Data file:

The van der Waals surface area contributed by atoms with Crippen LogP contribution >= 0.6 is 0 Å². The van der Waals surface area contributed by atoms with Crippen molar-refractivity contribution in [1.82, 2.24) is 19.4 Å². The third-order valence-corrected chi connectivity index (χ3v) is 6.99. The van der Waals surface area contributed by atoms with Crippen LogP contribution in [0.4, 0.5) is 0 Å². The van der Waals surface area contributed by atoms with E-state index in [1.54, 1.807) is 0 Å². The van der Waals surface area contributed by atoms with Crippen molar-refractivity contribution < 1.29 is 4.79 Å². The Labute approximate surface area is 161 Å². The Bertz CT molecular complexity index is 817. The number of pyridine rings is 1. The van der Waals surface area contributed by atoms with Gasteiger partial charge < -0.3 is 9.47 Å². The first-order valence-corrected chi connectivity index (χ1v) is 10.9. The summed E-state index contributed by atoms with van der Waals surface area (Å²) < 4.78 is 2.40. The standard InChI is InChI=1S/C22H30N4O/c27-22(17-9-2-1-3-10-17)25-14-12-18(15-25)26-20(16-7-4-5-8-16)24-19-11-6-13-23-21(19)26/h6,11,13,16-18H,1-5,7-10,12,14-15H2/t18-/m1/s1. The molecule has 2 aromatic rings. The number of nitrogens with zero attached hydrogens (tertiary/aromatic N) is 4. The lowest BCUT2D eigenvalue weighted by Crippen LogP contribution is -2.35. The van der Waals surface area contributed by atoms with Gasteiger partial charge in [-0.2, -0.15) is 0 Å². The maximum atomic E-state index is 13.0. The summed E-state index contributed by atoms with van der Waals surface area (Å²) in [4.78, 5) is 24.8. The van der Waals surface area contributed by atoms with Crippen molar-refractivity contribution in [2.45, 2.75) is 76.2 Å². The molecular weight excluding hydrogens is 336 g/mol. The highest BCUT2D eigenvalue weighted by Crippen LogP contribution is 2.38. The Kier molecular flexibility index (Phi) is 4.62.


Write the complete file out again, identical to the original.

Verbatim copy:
The van der Waals surface area contributed by atoms with Crippen LogP contribution >= 0.6 is 0 Å². The van der Waals surface area contributed by atoms with Crippen molar-refractivity contribution in [1.82, 2.24) is 19.4 Å². The third-order valence-corrected chi connectivity index (χ3v) is 6.99. The van der Waals surface area contributed by atoms with Crippen LogP contribution in [0.4, 0.5) is 0 Å². The van der Waals surface area contributed by atoms with E-state index in [1.54, 1.807) is 0 Å². The van der Waals surface area contributed by atoms with Crippen molar-refractivity contribution < 1.29 is 4.79 Å². The Labute approximate surface area is 161 Å². The Bertz CT molecular complexity index is 817. The number of pyridine rings is 1. The van der Waals surface area contributed by atoms with Gasteiger partial charge < -0.3 is 9.47 Å². The first-order valence-corrected chi connectivity index (χ1v) is 10.9. The summed E-state index contributed by atoms with van der Waals surface area (Å²) < 4.78 is 2.40. The standard InChI is InChI=1S/C22H30N4O/c27-22(17-9-2-1-3-10-17)25-14-12-18(15-25)26-20(16-7-4-5-8-16)24-19-11-6-13-23-21(19)26/h6,11,13,16-18H,1-5,7-10,12,14-15H2/t18-/m1/s1. The molecule has 2 aromatic rings. The number of nitrogens with zero attached hydrogens (tertiary/aromatic N) is 4. The lowest BCUT2D eigenvalue weighted by Crippen LogP contribution is -2.35. The van der Waals surface area contributed by atoms with Gasteiger partial charge in [-0.2, -0.15) is 0 Å². The maximum atomic E-state index is 13.0. The summed E-state index contributed by atoms with van der Waals surface area (Å²) in [4.78, 5) is 24.8. The van der Waals surface area contributed by atoms with Crippen molar-refractivity contribution in [2.45, 2.75) is 76.2 Å². The molecular weight excluding hydrogens is 336 g/mol. The highest BCUT2D eigenvalue weighted by Crippen LogP contribution is 2.38. The Kier molecular flexibility index (Phi) is 4.62.